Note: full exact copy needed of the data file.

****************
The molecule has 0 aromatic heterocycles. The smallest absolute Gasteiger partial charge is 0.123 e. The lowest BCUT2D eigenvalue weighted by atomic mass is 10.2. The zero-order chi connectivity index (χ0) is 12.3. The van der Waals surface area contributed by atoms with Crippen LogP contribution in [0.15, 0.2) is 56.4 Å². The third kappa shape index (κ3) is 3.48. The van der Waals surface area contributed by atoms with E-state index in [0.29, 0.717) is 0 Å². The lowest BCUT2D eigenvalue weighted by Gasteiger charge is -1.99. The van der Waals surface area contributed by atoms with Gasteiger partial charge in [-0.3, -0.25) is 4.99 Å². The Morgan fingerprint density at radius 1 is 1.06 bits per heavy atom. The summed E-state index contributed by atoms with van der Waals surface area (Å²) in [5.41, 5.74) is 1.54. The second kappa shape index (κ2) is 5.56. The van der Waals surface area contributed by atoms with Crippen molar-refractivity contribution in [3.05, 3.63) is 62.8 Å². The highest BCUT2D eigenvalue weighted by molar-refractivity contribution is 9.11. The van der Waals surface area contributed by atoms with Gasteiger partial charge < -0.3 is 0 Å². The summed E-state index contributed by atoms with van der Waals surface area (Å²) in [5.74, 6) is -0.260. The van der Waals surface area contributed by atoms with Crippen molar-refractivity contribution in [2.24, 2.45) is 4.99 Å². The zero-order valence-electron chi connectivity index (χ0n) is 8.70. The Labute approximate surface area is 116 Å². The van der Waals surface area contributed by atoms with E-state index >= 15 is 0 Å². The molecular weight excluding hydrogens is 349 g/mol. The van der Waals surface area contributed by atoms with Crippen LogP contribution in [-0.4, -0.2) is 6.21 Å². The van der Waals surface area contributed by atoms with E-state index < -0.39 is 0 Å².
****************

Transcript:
The molecule has 0 aromatic heterocycles. The smallest absolute Gasteiger partial charge is 0.123 e. The lowest BCUT2D eigenvalue weighted by atomic mass is 10.2. The zero-order chi connectivity index (χ0) is 12.3. The van der Waals surface area contributed by atoms with Crippen LogP contribution in [0.15, 0.2) is 56.4 Å². The third kappa shape index (κ3) is 3.48. The van der Waals surface area contributed by atoms with E-state index in [0.29, 0.717) is 0 Å². The lowest BCUT2D eigenvalue weighted by Gasteiger charge is -1.99. The van der Waals surface area contributed by atoms with Gasteiger partial charge in [-0.3, -0.25) is 4.99 Å². The Morgan fingerprint density at radius 1 is 1.06 bits per heavy atom. The summed E-state index contributed by atoms with van der Waals surface area (Å²) in [5.41, 5.74) is 1.54. The second kappa shape index (κ2) is 5.56. The van der Waals surface area contributed by atoms with Crippen molar-refractivity contribution in [3.05, 3.63) is 62.8 Å². The highest BCUT2D eigenvalue weighted by molar-refractivity contribution is 9.11. The van der Waals surface area contributed by atoms with Gasteiger partial charge < -0.3 is 0 Å². The summed E-state index contributed by atoms with van der Waals surface area (Å²) in [5.74, 6) is -0.260. The van der Waals surface area contributed by atoms with Crippen molar-refractivity contribution in [2.24, 2.45) is 4.99 Å². The zero-order valence-electron chi connectivity index (χ0n) is 8.70. The Labute approximate surface area is 116 Å². The van der Waals surface area contributed by atoms with E-state index >= 15 is 0 Å². The molecular weight excluding hydrogens is 349 g/mol. The van der Waals surface area contributed by atoms with Crippen LogP contribution in [-0.4, -0.2) is 6.21 Å². The van der Waals surface area contributed by atoms with E-state index < -0.39 is 0 Å².